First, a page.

Tuesday, July 23, 2013

News: TWI helps shipbuilding industry move towards friction stir welding revolution

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Key representatives from the European shipbuilding sector visited Rotherham recently to learn about the ground-breaking progress in developing the friction stir welding (FSW) technique for steel.

The Welding Institute (TWI) is one of the world's foremost independent research and technology organisations and the Cambridge organisation has a Technology Centre on the Advanced Manufacturing Park (AMP) in Rotherham where experts provide technical support in joining and technologies such as material science, structural integrity, NDT, surfacing, electronic packaging and cutting.

Friction stir welding is a solid state welding process where no material exceeds it's melting point and was initially invented by TWI for welding aluminium. It has quickly become the process of choice for world-leading manufacturers such as Boeing, for the fabrication of strong, stiff, lightweight aluminium structures.

Through its involvement in the European research project, Project HILDA (High Integrity Low Distortion Assembly) the company is making further progress in developing the welding technique from the "softer" metals and using it for welding steel, bringing with it the technical and economic benefits of reduced distortion, enhanced weld strength and fatigue resistance, and making manufacturing safer and more environmentally friendly.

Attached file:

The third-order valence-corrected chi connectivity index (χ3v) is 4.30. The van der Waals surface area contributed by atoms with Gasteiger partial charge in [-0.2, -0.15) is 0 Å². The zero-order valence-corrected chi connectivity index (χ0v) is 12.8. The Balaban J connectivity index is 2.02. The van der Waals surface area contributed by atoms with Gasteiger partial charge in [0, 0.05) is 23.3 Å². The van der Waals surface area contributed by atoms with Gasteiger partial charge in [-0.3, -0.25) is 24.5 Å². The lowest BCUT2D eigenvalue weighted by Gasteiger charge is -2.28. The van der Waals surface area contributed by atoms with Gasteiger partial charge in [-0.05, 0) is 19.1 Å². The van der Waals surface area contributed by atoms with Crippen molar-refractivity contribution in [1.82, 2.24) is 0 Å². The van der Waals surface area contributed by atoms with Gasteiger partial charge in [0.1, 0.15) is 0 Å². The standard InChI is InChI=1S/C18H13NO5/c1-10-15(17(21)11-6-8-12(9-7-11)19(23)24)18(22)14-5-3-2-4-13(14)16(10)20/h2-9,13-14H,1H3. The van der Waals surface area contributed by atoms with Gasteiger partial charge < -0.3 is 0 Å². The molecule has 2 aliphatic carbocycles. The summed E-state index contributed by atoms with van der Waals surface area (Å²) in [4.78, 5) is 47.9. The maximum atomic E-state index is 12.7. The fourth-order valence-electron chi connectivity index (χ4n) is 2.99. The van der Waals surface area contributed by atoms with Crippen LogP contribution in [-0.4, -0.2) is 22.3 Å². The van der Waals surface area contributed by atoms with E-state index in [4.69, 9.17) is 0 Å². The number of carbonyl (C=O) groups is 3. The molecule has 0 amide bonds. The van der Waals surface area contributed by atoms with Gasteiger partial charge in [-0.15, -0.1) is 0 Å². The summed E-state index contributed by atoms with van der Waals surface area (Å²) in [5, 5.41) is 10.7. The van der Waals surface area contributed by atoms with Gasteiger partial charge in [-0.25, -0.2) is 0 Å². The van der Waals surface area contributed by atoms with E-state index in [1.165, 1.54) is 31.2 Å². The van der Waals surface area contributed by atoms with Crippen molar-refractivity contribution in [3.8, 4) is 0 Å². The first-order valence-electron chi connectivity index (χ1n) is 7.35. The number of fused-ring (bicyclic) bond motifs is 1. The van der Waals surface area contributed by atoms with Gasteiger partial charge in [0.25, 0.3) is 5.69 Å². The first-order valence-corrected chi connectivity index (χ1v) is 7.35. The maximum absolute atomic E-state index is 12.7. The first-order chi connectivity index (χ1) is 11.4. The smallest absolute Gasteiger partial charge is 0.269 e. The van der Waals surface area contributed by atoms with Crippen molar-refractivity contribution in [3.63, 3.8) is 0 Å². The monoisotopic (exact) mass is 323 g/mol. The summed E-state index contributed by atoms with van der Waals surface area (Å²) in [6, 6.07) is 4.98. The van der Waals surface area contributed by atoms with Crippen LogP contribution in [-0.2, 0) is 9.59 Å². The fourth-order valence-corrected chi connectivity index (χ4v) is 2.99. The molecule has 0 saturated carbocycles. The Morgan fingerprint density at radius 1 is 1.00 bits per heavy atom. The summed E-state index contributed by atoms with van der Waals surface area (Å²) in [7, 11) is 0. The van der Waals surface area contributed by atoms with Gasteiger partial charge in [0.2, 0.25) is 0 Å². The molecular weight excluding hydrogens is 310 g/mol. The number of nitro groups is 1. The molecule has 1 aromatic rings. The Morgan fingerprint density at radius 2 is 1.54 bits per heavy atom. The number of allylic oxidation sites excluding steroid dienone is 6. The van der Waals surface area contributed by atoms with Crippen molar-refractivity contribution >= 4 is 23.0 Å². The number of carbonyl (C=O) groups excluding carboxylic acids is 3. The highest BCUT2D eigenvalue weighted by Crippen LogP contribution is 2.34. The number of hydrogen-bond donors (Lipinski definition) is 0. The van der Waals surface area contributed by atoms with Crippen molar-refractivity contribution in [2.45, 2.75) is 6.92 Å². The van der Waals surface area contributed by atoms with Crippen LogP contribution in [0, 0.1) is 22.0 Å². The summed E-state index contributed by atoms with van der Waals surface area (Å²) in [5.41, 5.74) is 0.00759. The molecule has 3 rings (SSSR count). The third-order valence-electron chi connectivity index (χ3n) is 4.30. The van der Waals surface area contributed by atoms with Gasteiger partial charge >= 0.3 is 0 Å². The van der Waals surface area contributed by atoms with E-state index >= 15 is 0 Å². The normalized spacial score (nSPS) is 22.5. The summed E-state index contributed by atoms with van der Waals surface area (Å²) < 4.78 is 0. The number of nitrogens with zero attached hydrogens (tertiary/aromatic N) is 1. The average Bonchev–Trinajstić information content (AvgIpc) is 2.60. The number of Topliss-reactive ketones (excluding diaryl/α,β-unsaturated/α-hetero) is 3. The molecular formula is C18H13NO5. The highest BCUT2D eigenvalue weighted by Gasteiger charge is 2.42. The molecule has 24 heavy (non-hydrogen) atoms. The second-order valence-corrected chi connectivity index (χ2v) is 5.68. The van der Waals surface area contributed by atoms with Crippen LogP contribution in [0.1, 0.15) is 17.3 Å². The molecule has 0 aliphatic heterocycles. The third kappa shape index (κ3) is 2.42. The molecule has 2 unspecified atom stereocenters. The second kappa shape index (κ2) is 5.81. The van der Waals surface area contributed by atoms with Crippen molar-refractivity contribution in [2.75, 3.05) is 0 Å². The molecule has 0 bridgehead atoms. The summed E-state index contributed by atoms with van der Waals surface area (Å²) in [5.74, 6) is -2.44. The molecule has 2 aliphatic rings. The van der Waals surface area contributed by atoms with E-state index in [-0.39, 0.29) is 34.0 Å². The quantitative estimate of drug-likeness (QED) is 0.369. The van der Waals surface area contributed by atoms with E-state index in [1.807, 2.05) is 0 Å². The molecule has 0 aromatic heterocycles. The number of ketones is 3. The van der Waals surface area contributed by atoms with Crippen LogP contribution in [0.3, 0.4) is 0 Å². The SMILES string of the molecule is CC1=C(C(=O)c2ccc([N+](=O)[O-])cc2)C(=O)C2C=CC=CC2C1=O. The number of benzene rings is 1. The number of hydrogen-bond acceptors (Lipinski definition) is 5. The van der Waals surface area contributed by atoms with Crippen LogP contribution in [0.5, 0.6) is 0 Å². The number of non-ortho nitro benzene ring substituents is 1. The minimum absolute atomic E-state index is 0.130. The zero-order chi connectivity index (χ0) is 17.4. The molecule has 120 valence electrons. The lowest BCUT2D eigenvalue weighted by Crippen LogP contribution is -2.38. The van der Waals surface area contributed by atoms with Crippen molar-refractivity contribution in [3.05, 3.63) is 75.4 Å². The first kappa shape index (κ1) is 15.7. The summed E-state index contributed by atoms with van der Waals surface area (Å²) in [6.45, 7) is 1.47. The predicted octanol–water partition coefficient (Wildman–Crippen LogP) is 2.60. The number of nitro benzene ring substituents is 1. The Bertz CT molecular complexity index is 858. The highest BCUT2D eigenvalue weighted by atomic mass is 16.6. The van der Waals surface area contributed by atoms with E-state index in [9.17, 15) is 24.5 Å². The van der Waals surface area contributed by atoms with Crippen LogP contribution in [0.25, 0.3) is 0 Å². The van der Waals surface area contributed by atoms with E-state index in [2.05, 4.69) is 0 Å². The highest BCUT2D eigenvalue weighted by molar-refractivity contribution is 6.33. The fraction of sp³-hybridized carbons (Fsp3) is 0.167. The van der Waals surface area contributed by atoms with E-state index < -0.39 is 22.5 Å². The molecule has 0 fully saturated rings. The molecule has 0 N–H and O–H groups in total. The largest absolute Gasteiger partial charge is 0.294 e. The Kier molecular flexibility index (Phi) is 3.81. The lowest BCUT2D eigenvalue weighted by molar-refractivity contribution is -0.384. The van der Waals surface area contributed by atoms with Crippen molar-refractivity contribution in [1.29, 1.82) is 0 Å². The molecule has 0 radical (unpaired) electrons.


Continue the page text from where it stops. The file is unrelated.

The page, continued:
Up to 40% of the costs of building a ship are associated with correcting distortion of welded plates and so this new technique has the potential to introduce considerable cost savings during manufacture.

As part of the recent industry day project partners demonstrated a two metre-long friction stir weld in a six millimetre thick DH36 shipbuilding steel, a high tensile strength steel. Recent research carried out at the University of Strathclyde, one of the project partners, demonstrated the technical viability of friction stir welded shipbuilding steel components as the desired mechanical properties were attained with lower material distortion when compared to more traditional submerged arc welds.

TWI website

Images: TWI

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